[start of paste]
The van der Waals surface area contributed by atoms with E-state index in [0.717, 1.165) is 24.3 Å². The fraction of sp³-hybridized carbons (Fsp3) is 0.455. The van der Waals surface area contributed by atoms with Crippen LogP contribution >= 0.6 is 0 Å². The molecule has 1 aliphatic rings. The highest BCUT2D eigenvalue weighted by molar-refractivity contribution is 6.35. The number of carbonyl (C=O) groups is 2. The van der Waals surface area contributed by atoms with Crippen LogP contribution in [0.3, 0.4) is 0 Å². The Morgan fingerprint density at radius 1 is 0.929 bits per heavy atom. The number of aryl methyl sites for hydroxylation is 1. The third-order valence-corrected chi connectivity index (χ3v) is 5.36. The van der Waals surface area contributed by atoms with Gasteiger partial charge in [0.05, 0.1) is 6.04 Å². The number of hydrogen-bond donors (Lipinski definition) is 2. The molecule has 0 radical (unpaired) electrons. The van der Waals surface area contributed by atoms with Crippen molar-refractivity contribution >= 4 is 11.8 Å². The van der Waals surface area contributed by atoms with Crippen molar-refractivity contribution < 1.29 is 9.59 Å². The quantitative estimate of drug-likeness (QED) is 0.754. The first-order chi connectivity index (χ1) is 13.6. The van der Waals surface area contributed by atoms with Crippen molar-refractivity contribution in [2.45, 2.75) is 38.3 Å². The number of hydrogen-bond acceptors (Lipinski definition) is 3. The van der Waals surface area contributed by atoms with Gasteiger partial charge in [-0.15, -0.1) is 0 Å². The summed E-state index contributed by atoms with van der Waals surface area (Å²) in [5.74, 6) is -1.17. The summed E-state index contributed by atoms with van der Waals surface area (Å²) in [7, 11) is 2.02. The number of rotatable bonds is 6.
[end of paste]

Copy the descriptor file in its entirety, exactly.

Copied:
The van der Waals surface area contributed by atoms with E-state index in [0.717, 1.165) is 24.3 Å². The fraction of sp³-hybridized carbons (Fsp3) is 0.455. The van der Waals surface area contributed by atoms with Crippen LogP contribution >= 0.6 is 0 Å². The molecule has 1 aliphatic rings. The highest BCUT2D eigenvalue weighted by molar-refractivity contribution is 6.35. The number of carbonyl (C=O) groups is 2. The van der Waals surface area contributed by atoms with Crippen LogP contribution in [0.3, 0.4) is 0 Å². The Morgan fingerprint density at radius 1 is 0.929 bits per heavy atom. The number of aryl methyl sites for hydroxylation is 1. The third-order valence-corrected chi connectivity index (χ3v) is 5.36. The van der Waals surface area contributed by atoms with Gasteiger partial charge in [0.05, 0.1) is 6.04 Å². The number of hydrogen-bond donors (Lipinski definition) is 2. The molecule has 0 radical (unpaired) electrons. The van der Waals surface area contributed by atoms with Crippen molar-refractivity contribution >= 4 is 11.8 Å². The van der Waals surface area contributed by atoms with Crippen molar-refractivity contribution < 1.29 is 9.59 Å². The quantitative estimate of drug-likeness (QED) is 0.754. The first-order chi connectivity index (χ1) is 13.6. The van der Waals surface area contributed by atoms with Crippen molar-refractivity contribution in [2.45, 2.75) is 38.3 Å². The number of hydrogen-bond acceptors (Lipinski definition) is 3. The van der Waals surface area contributed by atoms with Gasteiger partial charge in [-0.15, -0.1) is 0 Å². The summed E-state index contributed by atoms with van der Waals surface area (Å²) in [5.74, 6) is -1.17. The summed E-state index contributed by atoms with van der Waals surface area (Å²) in [7, 11) is 2.02. The number of rotatable bonds is 6.